How to convert string (pointer to char) to pointer to function

Category: visual studio vc

Question

forever a loser on Tue, 24 May 2016 15:13:39


For example:

#include <stdio.h>
#include <memory.h>
typedef int(*two_ints_to_int)(int,int);
void* compile(char* s);
void main()
{
    two_ints_to_int sum = (two_ints_to_int)compile("int sum(int a, int b) { return a + b; }");
    printf("5 + 3 = %d", sum(5,3));
    free(sum);
}

The output of this program should be: 

5 + 3 = 8

Explanation:

compile is a function that receives C code of a function as string (pointer to char), compiles it, allocates virtually and dynamically during run time the appropirate executable memory on current process memory, and then returns it's address as a void pointer, like what malloc and calloc do, but only read and write memory. Then I should interpret this void pointer as a pointer to the appropirate function, exactly what C programmer must do when using malloc or calloc. Finally I must free all what compile allocated, i.e. all bytes that it allocated, when the new function is no longer needed. Exactly the same after using malloc or calloc, you must free them when the memory they allocated is not used anymore. If the function, described in the string, uses outer function, like printf, and compile doesn't know what is the address of the used outer function, then I can variadically give the address of the used outer function as another variadic parameters.

For instance:

#include <stdio.h>
#include <memory.h>
typedef void(*action)(void);
void* compile(char* s, ...);
void main()
{
    action print = (action)compile("void print() { printf(\"I like compile function.\"); }", "printf", &printf);
    print();
    free(print);
}

The output of this program should be:

I like compile function.

When compile finds the string "printf(", then it realizes that printf is a function that the allocated print should call, but it needs it's address. The address is given in the third parameter &printf. I also gave it the string "printf", to tell compile that "printf" is a function and &printf (the parameter after) is the address of this function, so when it encounters "printf" in the code (given in the first parameter), it knows that the allocated function print must calls function at the address &printf (given in the third parameter). It is bit similar to sprintf and sprintf_s, that they are also variadic functions, like compile.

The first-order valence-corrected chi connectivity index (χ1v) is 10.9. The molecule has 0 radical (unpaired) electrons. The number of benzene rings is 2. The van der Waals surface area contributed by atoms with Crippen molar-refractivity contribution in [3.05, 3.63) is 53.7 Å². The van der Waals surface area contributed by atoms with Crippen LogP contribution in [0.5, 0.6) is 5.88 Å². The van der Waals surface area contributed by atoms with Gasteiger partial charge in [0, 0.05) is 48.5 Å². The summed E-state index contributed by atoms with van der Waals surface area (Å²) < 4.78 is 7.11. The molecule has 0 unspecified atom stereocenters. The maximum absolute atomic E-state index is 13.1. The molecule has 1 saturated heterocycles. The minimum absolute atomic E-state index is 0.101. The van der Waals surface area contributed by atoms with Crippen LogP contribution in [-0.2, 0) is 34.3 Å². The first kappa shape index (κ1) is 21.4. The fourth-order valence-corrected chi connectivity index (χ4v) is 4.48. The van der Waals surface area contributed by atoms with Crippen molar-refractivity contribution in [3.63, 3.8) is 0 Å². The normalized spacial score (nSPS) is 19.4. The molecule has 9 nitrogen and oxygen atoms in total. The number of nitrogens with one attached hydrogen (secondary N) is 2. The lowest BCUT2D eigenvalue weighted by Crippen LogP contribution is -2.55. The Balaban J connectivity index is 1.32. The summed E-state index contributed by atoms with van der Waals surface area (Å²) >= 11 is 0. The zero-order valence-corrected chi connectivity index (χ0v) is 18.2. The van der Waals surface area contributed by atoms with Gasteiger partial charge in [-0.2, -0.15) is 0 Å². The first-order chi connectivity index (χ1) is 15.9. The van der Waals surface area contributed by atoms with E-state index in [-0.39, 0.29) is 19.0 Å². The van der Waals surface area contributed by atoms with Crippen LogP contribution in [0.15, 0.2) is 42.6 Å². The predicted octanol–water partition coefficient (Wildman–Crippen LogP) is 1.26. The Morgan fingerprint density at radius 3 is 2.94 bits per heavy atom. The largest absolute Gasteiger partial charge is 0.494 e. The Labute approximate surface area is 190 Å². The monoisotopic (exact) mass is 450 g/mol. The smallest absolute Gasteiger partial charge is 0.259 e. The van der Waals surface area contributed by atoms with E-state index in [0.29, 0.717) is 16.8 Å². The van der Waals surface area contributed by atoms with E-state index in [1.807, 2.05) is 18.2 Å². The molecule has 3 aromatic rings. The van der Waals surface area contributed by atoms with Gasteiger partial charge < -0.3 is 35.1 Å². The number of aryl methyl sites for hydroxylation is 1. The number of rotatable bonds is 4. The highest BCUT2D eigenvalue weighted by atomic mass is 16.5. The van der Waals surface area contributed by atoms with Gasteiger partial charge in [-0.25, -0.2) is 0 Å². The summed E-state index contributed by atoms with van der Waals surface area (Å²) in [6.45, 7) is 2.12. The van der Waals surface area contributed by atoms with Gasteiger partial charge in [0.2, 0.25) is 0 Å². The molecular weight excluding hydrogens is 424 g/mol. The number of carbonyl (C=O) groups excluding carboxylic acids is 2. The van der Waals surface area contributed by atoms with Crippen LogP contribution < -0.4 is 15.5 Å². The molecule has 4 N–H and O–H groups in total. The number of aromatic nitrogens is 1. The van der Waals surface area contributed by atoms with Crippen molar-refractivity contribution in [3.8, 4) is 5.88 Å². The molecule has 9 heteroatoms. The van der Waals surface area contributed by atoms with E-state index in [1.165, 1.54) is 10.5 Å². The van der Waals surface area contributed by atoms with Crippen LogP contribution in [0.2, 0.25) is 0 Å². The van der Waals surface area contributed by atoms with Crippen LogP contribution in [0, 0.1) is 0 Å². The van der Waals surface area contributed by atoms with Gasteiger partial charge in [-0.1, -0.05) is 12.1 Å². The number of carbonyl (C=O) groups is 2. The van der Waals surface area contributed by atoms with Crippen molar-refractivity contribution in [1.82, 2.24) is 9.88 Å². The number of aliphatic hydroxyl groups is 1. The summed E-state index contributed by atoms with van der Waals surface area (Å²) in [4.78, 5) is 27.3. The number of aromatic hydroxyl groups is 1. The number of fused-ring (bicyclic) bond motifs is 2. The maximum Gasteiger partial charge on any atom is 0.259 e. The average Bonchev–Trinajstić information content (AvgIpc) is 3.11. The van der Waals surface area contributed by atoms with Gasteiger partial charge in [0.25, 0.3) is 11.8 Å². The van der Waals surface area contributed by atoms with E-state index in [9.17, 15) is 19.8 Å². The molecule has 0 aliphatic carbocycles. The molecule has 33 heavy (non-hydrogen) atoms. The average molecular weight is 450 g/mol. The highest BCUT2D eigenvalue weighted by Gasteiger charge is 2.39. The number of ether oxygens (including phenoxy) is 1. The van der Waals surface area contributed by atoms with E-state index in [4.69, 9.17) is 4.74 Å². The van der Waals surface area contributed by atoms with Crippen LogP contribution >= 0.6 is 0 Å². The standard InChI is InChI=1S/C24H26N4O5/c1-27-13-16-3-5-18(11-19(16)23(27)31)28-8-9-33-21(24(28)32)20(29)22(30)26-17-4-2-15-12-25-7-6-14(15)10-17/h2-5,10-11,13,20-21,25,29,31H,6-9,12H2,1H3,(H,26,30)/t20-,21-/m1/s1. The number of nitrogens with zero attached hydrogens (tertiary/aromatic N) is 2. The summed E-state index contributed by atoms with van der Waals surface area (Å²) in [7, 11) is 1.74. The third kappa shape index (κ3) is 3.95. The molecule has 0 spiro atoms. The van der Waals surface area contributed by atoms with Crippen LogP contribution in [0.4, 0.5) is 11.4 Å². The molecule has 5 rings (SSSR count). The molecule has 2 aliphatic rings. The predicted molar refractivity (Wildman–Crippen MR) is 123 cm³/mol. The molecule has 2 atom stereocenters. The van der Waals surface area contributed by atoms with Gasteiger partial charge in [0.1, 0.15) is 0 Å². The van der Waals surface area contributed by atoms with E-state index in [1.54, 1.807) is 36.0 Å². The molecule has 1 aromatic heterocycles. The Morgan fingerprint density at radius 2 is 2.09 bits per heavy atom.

Exactly the same thing when I want to use outer variables, like global variables but also local variables, in the allocated function.

For example:

#include <stdio.h>
#include <memory.h>
typedef void(*action)(void);
void* compile(char* s, ...);
void main()
{
   int integer = 123;
   action A = (action)compile("void A() { printf(\"integer = %d\n\", integer); integer = 321; }", "printf", &printf, "integer", &integer);
   printf("but function \"A\" modified it and now it is equal to %d", integer);
   free(A);
}
The output of this program should be: 

integer = 123
but function "A" modified it and now it is equal to 321

The problem is that exist compilers can open C file and create appropirate exe file, but I didn't find an equivalent function, like compile, that gets string (pointer to char) and returns pointer to function (executable memory).

Replies

Baron Bi on Wed, 25 May 2016 09:22:19


Hi

Thanks for posting here.

 

There seems has no such a function in native c++ can do this directly. However, you can make an associative container (like a std::map) associating strings to member function pointers, and use it for wrapping and unwrapping. You can also try CodeDomProvider Class, that may be helpful.

 

Best Regards,

Sera Yu

forever a loser on Fri, 27 May 2016 21:54:53


Thanks for your reply

Baron Bi on Mon, 30 May 2016 06:55:25


You're welcome.

If my reply can help you solve your case, please mark and finish this case. If not, just let us know and we will find better solutions to help you. Thanks.

forever a loser on Tue, 31 May 2016 18:52:23


I know already about the method to store functions and codes in associative container (like a std::map), but I don't want to use any data structure and I don't want to use NET assemblies. Your suggestions are good, but I am programming in C language, and in C I can't use neither std::map nor NET assemblies. As I understood you, there is no function in the standard library of C and C++ that can compile string code to pointer to function, but C and C++ programs don't have to use only C and C++ standard libraries. There are much another libraries that people have done that you can download from the internet and use, like SDL, libpng, lipjpeg, etc. I am pretty sure that I can code by myself the compile function in assembly, as how people coded the C compiler, but to convert string to pointer to function (executable memory), instead of converting C files to exe files. If I want to do this natively, I must code myself the compile function. Am I right?

ranta on Wed, 01 Jun 2016 15:38:33


Tiny C Compiler (TinyCC or TCC) provides the libtcc library for compiling C code at run time and optionally executing the results. There apparently is a Win32 port. Check whether the license fits your business requirements.

The Clang subproject of LLVM may also have a similar feature, but I guess its API is more complex.